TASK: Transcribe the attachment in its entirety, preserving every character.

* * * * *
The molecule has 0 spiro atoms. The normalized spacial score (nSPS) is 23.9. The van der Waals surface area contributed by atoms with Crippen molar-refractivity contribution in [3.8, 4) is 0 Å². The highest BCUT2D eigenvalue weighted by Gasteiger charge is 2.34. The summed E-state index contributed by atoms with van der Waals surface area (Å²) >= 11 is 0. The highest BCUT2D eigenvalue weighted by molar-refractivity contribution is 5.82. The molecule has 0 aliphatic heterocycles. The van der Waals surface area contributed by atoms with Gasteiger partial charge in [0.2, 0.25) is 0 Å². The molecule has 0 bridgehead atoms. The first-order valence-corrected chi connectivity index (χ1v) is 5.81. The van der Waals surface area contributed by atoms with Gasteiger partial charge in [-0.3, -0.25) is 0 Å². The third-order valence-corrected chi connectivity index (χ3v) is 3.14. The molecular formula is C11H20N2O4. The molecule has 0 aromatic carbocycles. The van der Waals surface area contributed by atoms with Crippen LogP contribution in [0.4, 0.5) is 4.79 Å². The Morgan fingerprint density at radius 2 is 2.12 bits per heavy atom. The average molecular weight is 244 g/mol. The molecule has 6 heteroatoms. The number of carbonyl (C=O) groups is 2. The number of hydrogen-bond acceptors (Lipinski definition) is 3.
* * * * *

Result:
The molecule has 0 spiro atoms. The normalized spacial score (nSPS) is 23.9. The van der Waals surface area contributed by atoms with Crippen molar-refractivity contribution in [3.8, 4) is 0 Å². The highest BCUT2D eigenvalue weighted by Gasteiger charge is 2.34. The summed E-state index contributed by atoms with van der Waals surface area (Å²) >= 11 is 0. The highest BCUT2D eigenvalue weighted by molar-refractivity contribution is 5.82. The molecule has 0 aliphatic heterocycles. The van der Waals surface area contributed by atoms with Gasteiger partial charge in [0.2, 0.25) is 0 Å². The molecule has 0 bridgehead atoms. The first-order valence-corrected chi connectivity index (χ1v) is 5.81. The van der Waals surface area contributed by atoms with Gasteiger partial charge in [-0.3, -0.25) is 0 Å². The third-order valence-corrected chi connectivity index (χ3v) is 3.14. The molecular formula is C11H20N2O4. The molecule has 0 aromatic carbocycles. The van der Waals surface area contributed by atoms with Crippen LogP contribution in [0.4, 0.5) is 4.79 Å². The Morgan fingerprint density at radius 2 is 2.12 bits per heavy atom. The average molecular weight is 244 g/mol. The molecule has 6 heteroatoms. The number of carbonyl (C=O) groups is 2. The number of hydrogen-bond acceptors (Lipinski definition) is 3.